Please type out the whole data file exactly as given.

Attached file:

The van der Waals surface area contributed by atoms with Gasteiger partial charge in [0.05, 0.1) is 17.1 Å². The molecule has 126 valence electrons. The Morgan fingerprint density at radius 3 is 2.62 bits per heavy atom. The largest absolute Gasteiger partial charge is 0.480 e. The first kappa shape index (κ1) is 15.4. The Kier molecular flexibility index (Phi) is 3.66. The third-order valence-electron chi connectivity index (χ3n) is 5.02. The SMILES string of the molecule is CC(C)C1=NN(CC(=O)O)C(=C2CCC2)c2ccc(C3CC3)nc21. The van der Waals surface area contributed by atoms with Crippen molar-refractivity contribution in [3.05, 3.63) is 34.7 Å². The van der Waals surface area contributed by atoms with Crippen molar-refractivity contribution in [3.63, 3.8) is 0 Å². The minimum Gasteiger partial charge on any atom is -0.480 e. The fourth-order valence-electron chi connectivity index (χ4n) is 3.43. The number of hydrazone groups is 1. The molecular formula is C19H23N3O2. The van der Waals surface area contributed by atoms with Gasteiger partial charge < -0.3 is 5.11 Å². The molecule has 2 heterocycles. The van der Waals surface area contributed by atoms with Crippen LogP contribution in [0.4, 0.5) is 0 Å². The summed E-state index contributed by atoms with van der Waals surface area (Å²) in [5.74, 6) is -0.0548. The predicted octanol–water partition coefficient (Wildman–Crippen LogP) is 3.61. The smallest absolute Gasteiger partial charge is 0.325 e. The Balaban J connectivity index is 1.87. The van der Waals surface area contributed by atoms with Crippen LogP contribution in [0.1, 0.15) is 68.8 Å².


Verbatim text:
The van der Waals surface area contributed by atoms with Gasteiger partial charge in [0.05, 0.1) is 17.1 Å². The molecule has 126 valence electrons. The Morgan fingerprint density at radius 3 is 2.62 bits per heavy atom. The largest absolute Gasteiger partial charge is 0.480 e. The first kappa shape index (κ1) is 15.4. The Kier molecular flexibility index (Phi) is 3.66. The third-order valence-electron chi connectivity index (χ3n) is 5.02. The SMILES string of the molecule is CC(C)C1=NN(CC(=O)O)C(=C2CCC2)c2ccc(C3CC3)nc21. The van der Waals surface area contributed by atoms with Crippen molar-refractivity contribution in [3.05, 3.63) is 34.7 Å². The van der Waals surface area contributed by atoms with Crippen molar-refractivity contribution in [3.63, 3.8) is 0 Å². The minimum Gasteiger partial charge on any atom is -0.480 e. The fourth-order valence-electron chi connectivity index (χ4n) is 3.43. The number of hydrazone groups is 1. The molecular formula is C19H23N3O2. The van der Waals surface area contributed by atoms with Gasteiger partial charge < -0.3 is 5.11 Å². The molecule has 2 heterocycles. The van der Waals surface area contributed by atoms with Crippen LogP contribution in [0.4, 0.5) is 0 Å². The summed E-state index contributed by atoms with van der Waals surface area (Å²) in [5.74, 6) is -0.0548. The predicted octanol–water partition coefficient (Wildman–Crippen LogP) is 3.61. The smallest absolute Gasteiger partial charge is 0.325 e. The Balaban J connectivity index is 1.87. The van der Waals surface area contributed by atoms with Crippen LogP contribution in [0.1, 0.15) is 68.8 Å².